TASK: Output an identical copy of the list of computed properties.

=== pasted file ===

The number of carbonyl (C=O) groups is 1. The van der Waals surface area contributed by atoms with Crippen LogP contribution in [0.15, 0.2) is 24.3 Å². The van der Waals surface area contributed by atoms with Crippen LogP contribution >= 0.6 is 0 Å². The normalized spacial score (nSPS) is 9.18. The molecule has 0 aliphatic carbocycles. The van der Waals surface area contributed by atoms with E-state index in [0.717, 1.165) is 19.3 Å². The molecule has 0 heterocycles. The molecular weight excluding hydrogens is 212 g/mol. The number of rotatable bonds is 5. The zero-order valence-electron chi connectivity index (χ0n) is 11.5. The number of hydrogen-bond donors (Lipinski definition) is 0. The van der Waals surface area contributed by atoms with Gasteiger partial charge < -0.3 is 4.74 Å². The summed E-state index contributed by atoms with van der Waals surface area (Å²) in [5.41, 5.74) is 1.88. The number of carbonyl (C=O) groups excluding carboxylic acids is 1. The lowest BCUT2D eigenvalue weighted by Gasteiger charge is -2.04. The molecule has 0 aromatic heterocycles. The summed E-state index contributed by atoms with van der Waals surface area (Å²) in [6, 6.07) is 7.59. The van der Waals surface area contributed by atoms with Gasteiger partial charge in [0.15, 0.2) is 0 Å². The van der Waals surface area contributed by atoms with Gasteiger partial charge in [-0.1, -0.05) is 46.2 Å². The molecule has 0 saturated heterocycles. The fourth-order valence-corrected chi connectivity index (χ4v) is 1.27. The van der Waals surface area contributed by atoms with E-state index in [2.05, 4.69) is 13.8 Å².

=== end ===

The number of carbonyl (C=O) groups is 1. The van der Waals surface area contributed by atoms with Crippen LogP contribution in [0.15, 0.2) is 24.3 Å². The van der Waals surface area contributed by atoms with Crippen LogP contribution >= 0.6 is 0 Å². The normalized spacial score (nSPS) is 9.18. The molecule has 0 aliphatic carbocycles. The van der Waals surface area contributed by atoms with E-state index in [0.717, 1.165) is 19.3 Å². The molecule has 0 heterocycles. The molecular weight excluding hydrogens is 212 g/mol. The number of rotatable bonds is 5. The zero-order valence-electron chi connectivity index (χ0n) is 11.5. The number of hydrogen-bond donors (Lipinski definition) is 0. The van der Waals surface area contributed by atoms with Gasteiger partial charge < -0.3 is 4.74 Å². The summed E-state index contributed by atoms with van der Waals surface area (Å²) in [5.41, 5.74) is 1.88. The number of carbonyl (C=O) groups excluding carboxylic acids is 1. The lowest BCUT2D eigenvalue weighted by Gasteiger charge is -2.04. The molecule has 0 aromatic heterocycles. The summed E-state index contributed by atoms with van der Waals surface area (Å²) in [6, 6.07) is 7.59. The van der Waals surface area contributed by atoms with Gasteiger partial charge in [0.15, 0.2) is 0 Å². The van der Waals surface area contributed by atoms with Gasteiger partial charge in [-0.1, -0.05) is 46.2 Å². The molecule has 0 saturated heterocycles. The fourth-order valence-corrected chi connectivity index (χ4v) is 1.27. The van der Waals surface area contributed by atoms with E-state index in [2.05, 4.69) is 13.8 Å².